(1983) is a filmmaker and climate-justice activist. She took Film Studies at the University of Amsterdam and worked on projects for the NPO public broadcaster, the Animal Party and ARTIS. After filming the 2009 Copenhagen UN Climate Summit, she travelled to Bolivia to shoot her climate-justice documentary Radical Friends. In 2016 she started to film activist performances for Fossil Free Culture; she also took part three times in annual protests against the coal industry in Germany. She is a participant in Code Red and Fossil-free Culture (film work), has been a coordinator with Greenpeace (2019), a campaign leader in the Amsterdam municipal elections (2018), and a co-founder of the Climate Liberation Bloc (2017) and the decolonization foundation Aralez (2020).(WN 2021)
Archive available for: Chihiro Geuzebroek
More and more authors are giving the climate and the climate crisis a prominent role in their work. Think of the recent novels of Eva Meijer, Margaret Atwood and Richard Powers, for example. Few, however, dare to address the subject of climate inequality or climate racism.
All too often, you hear the expression, "we're all in the same boat". We are indeed all caught up in the same rough seas of the climate crisis. But social-economic status, skin colour and geographic location determine whether one weathers the storm aboard a luxury cruise liner or a leaky raft. It is the opinion of programme maker Joëlle Koorneef that it's up to us to use all our literary capabilities to put this on the agenda.
The novel The Swan Book (2013) by Aboriginal author Alexis Wright takes place in a future world destroyed by extreme climate change. Due to drought, forest fires and dying coral reefs, Australia is a forerunner in experiencing the effects of the climate crisis. In Wright's work, the continent is an almost dystopian literary setting in which injustices continue to multiply.
Fiep van Bodegom, a writer, translator and editor with literary magazine De Gids, talked with Wright about the value of literature in the context of the climate crisis and the position of the writer to spur (climate) activism.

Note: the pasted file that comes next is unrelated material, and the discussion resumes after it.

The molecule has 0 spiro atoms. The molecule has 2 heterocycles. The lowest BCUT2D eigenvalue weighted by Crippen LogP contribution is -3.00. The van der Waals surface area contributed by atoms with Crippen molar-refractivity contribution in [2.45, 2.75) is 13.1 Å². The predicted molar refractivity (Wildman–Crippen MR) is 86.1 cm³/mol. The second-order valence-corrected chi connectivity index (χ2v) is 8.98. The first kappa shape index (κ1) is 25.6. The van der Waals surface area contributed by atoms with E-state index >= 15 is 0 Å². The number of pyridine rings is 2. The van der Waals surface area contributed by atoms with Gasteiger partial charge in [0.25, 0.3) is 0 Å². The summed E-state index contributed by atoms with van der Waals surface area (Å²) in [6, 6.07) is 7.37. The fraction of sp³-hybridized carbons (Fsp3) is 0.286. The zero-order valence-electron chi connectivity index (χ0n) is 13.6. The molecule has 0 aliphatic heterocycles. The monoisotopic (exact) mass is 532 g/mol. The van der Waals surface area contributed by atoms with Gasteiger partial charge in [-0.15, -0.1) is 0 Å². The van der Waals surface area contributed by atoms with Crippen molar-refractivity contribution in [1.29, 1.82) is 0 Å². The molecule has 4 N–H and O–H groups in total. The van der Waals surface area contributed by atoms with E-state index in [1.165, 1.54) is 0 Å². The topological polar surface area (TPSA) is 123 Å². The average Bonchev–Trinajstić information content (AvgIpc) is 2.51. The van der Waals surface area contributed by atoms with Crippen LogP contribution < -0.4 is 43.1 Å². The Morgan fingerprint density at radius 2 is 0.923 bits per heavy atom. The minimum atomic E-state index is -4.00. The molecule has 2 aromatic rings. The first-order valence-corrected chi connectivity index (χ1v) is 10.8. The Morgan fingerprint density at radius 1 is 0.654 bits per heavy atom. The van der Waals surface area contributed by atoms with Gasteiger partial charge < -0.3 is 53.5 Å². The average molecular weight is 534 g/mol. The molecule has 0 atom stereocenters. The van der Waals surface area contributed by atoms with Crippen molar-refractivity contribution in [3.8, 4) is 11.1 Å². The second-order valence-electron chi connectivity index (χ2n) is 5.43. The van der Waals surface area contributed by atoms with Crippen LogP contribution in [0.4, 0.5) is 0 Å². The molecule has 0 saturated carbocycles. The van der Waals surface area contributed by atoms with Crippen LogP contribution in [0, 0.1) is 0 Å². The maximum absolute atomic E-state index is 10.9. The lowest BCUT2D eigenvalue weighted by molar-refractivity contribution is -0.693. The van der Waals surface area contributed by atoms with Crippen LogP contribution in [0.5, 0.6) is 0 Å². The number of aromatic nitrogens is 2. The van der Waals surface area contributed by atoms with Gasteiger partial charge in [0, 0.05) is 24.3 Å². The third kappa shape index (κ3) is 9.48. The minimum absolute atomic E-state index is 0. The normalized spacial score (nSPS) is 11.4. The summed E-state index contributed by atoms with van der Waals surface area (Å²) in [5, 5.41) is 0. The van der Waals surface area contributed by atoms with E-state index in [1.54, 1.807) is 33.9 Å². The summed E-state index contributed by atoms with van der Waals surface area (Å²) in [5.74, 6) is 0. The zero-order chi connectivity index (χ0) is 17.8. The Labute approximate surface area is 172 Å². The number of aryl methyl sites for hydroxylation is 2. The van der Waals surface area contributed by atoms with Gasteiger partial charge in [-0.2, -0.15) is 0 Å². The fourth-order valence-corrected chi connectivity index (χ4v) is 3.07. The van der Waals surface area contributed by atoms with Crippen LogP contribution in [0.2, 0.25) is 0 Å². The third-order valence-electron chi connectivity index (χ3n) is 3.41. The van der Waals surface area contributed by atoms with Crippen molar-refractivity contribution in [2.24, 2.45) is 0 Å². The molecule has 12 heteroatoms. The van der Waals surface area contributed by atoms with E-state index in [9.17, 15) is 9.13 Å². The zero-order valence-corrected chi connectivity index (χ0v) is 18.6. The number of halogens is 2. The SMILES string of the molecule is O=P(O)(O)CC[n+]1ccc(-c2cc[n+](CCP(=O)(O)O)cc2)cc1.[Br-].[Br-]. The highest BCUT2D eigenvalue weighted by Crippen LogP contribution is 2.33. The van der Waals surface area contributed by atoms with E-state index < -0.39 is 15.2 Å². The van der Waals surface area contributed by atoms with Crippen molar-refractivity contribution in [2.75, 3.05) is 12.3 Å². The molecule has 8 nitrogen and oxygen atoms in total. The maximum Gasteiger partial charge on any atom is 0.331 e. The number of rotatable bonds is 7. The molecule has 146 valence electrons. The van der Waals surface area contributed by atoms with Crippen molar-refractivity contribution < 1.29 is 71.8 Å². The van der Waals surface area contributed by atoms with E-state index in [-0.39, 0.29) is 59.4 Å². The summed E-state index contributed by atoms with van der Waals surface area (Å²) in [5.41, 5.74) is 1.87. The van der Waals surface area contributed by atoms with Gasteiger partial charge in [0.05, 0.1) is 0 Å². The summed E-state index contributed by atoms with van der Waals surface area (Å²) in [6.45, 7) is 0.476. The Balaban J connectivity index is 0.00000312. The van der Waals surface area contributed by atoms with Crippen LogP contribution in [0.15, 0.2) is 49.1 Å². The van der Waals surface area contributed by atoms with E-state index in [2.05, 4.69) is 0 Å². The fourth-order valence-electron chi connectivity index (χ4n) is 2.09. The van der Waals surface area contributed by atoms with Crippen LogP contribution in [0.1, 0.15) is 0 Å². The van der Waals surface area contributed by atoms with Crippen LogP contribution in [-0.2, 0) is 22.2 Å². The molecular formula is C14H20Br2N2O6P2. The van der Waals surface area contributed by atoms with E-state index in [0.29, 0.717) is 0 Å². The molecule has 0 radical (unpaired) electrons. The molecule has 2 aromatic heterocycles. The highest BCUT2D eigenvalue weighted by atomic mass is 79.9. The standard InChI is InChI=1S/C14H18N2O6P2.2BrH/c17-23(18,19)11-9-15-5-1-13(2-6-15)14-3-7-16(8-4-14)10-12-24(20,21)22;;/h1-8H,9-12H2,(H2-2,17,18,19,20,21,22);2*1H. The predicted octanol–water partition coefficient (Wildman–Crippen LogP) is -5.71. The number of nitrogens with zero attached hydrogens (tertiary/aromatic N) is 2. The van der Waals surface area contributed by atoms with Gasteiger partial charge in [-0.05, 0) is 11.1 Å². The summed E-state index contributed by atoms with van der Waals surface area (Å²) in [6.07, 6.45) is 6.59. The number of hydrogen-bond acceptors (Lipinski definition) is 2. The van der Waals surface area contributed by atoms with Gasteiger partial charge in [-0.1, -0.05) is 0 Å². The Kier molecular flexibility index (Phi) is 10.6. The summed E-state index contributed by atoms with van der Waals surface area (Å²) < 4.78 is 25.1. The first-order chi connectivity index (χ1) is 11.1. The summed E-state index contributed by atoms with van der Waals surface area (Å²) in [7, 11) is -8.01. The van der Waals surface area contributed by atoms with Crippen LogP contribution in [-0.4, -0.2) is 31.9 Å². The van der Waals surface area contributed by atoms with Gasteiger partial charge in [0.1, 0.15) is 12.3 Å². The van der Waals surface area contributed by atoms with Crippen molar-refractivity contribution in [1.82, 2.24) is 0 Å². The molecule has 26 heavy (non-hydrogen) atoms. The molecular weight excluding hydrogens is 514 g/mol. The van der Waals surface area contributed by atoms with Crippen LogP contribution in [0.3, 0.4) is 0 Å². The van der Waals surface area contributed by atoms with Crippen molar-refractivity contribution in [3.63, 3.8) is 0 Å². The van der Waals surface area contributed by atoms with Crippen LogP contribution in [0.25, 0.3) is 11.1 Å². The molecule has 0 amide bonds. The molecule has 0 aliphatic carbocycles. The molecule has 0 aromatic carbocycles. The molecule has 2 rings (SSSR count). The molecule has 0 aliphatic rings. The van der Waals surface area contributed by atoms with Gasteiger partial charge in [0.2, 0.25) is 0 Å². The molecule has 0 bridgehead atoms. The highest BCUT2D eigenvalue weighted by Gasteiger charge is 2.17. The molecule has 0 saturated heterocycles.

We provided fragments of Wright's work - distinguished by its raw, living language - to spoken-word artists and poets to use the power of their words to make this subject comprehensible in every way. Live from the Theater aan het Spui, these included the rebellious and deeply engaged word, rap and music artist Benjamin Fro and the filmmaker, performer and activist Chihiro Geuzebroek. There were also impressive video contributions by British poet, YouTube star and literary video essayist Leena Norms and the Indian poet and word artist Sanam Sheriff.
With Van Bodegom, they discussed how they shape their artistry as well as a desire for a more just world. Is it a balancing act, or is it the only way they can profess their artistry?
The Winternachten International Literature Festival signaled that a new generation is now rising up that doesn't view art and activism as opposing poles but operates fluidly between them. During the festival we encouraged giving this movement a voice and sharing sources of inspiration in the dedicated Facebook group we openend on 7 January.
Read here the contributions written for this programme on request of the Winternachten international literature festival The Hague:
- The Farmer's Great-Granddaughter | Leena Norms | video poem
- Sanam Sheriff
- Benjamin Fro
- Chihiro Geuzebroek | Dammed People
(Find the Dutch-language versions here/Lees hier de Nederlandstalige versies)
Learn more here: